Signs of Life

I have done a thorough investigation and can now confidently say that being sick sucks.  Refusing to lay down and rest so as to get better seems to prolong being sick.  Doing even more stuff than usual because you’re busy and things need to get done seems to actually make it worse.  Despite my very best efforts, I appear not to be able to will this germ away and have had to actually lay down and rest as opposed to saying I will lay down and rest and completely neglecting to do so.  I really don’t think this is fair and would like to lodge a complaint with the appropriate authority.  Please do let me know if you find contact information for said authority.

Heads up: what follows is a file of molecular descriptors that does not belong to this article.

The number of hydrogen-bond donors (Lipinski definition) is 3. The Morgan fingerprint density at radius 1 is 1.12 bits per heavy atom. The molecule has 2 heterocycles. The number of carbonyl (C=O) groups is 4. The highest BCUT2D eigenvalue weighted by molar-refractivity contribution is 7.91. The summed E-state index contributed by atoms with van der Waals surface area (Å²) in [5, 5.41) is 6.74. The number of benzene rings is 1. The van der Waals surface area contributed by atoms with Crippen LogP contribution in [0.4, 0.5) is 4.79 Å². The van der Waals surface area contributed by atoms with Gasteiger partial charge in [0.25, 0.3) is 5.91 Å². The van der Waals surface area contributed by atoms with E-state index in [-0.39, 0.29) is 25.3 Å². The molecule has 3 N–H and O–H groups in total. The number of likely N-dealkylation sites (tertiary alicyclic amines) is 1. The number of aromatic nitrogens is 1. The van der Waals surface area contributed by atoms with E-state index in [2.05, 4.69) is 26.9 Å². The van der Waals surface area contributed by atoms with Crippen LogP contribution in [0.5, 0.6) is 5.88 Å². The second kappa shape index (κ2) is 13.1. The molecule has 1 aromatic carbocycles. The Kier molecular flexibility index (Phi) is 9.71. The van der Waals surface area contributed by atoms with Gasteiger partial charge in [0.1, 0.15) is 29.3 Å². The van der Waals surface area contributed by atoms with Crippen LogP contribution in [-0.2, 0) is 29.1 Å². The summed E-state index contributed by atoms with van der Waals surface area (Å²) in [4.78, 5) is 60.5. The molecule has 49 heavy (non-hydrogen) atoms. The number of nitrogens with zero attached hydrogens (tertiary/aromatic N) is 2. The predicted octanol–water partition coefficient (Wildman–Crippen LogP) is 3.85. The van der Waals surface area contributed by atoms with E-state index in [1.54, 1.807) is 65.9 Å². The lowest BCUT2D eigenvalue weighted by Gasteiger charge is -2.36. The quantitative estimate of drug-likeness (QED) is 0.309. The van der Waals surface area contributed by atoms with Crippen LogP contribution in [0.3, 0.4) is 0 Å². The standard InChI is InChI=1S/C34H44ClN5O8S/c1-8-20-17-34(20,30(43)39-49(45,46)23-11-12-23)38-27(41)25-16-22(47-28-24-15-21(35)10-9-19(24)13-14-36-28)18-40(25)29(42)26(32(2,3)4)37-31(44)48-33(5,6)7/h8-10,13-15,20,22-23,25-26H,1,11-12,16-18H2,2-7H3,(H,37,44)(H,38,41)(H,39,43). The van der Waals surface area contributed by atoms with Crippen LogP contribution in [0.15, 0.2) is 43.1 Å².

I have actually managed to get a fair bit of knitting done (while resting…in bed…under blankets…with hot tea and other strengthening medicines ready to hand).  Heather’s sock is clicking away (I’m past the tricky point and it now also qualifies as easy knitting) and needs only an inch or two of foot plus a toe to be finished.  The zombie sock is also going well and I continue to be unreasonable smitten with it given that it is such a simple little thing.  It’s made with Creatively Dyed Yarn’s Luxury in Weston.  I picked it up in Pittsburgh back in February.  Amazingly enough, when these are finished I will have used all the yarn in that photo.  The top one turned into Diluvian, the purplish-gray one turned into Peregrinate, the pink one turned into Anemochory, and the last one is on the needles.  This is almost unheard of.  It seems I generally like to let yarn marinate in my stash for a year or two before deciding to bring it out and use it.